Releases and field monitoring

With only one small population of pygmy hogs persisting in the wild in the Manas Wildlife Sanctuary and a captive-breeding programme successfully producing large numbers of hogs, it was clear that the next steps for the PHCP was a trial release of captive-bred hogs into a new site.

In 2006, a three year project was funded by the Darwin Initiative with the aim of “Implementing a Recovery Plan for the Critically Endangered Pygmy Hog in Assam”. The focus of this project was to establish new populations through release of captive-bred hogs and improving the grassland habitat through community work and restoration efforts.

Identification of release site

Extensive habitat surveys and consultations with local authorities took place at three potential release sites; Nameri National Park, Sonai Rupai Wildlife Sanctuary and Orang National Park. All three sites are located in within the pygmy hog’s known recent range in north-western Assam though no evidence of the occurrence of populations of pygmy hogs could be found during these surveys. For the trial release Sonai Rupai was selected as the chosen site as it contained considerably more tall grasslands than the other sites.Picture13

Pre-release Enclosures

In order to prepare the hogs for release into the wild, unrelated and mostly young hogs were organised into three different social groups at the Basistha breeding centre before being transferred to a specially constructed ‘pre-release’ facility in Potasali, on the outskirts of Nameri National Park, east of Sonai Rupai Wildlife Sanctuary. In order to encourage natural foraging, nest-building and other behaviours these hogs were maintained in simulated natural habitats and husbandry techniques were adapted to minimise human contact to mitigate tameness and other behavioural characteristics consequent upon their captive management.

In the meantime restoration efforts continued at the release site chosen in the Sonai Rupai Wildlife Sanctuary as PHCP staff continued to work with the Sanctuary authorities and staff to improve protection and management of the site and to control annual dry season burning of grass. Sanctuary staff were also trained in wildlife monitoring and habitat management to help in restoration of the grassland habitat and monitoring of released hogs.

Event 9_2006_Darwin Initiative funds are secured to continue pygmy hog conservation efforts for three years (1)
Pre-release enclosures at Potasali are designed to mimic the natural grassland habitat

First release of pygmy hogs into the wild

Following a five month period of preparation in the pre-release enclosures at Potasali, in May 2008 the first group of sixteen pygmy hogs were transported to a soft-release enclosure within a relatively secluded but easy to access area of natural habitat within the release site of Sonai Rupai Wildlife Sanctuary. These enclosures were also rigged with two lines of electric fencing and kept under continual surveillance as a precaution against potential predators and to deter incursion by wild elephants.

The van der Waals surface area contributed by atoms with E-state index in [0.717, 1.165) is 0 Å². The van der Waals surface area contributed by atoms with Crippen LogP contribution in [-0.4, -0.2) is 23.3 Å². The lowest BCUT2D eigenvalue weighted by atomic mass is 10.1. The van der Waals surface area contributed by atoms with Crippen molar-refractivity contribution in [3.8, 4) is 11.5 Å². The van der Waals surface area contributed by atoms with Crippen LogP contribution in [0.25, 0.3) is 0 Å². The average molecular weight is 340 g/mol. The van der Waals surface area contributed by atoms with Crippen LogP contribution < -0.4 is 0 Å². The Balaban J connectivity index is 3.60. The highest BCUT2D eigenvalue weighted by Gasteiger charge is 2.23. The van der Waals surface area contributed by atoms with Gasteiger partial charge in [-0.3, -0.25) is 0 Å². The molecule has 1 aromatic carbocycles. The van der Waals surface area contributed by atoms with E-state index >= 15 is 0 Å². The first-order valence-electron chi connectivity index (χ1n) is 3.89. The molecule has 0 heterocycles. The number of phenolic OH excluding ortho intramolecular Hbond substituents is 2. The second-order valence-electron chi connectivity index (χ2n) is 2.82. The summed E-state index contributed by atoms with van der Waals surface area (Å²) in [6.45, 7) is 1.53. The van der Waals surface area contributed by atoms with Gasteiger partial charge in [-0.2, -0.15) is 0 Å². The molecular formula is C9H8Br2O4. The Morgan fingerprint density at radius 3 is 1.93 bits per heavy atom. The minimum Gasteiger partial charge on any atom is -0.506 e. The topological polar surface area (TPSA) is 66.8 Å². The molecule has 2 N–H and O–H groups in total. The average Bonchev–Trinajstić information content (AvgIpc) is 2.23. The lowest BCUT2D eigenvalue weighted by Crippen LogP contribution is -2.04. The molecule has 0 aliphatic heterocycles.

The hogs were maintained for a further three days in these enclosure before being released, by the simple expedient of removing sections of fence and allowing the animals to find their own way out. Following similar protocols, nine hogs were released in May 2009 and ten more in May 2010, thereby releasing a total of 35 hogs in different locations within the grasslands of Sonai Rupai.

Post-release monitoring

In order to monitor the  survival of animals post-release, harnesses designed for attaching radio-tags to the hogs were field-tested whilst they were being kept in the pre-release enclosures. However, unexpected problems in the long-term use of these harnesses were exposed as they caused unacceptable injuries to the hogs and other methods of post-release monitoring were designed and initiated. These included training the hogs to revisit bait stations which were monitored using video camera traps as well as using field signs such as nests and footprints.

Following the first release an estimated 10-12 out of the 16 released animals were thought to have survived several months after being released and video footage showed animals looking healthy. Footprints of newborn hogs were also detected providing evidence of breeding in the wild, confirming not only their survival but also their adaptation to wild conditions after at least one generation spent in captive management.

John Fa, William Oliver and Parag Deka with a Forest Guard at Orang NP - looking for signs
PHCP staff looking for signs of surviving released hogs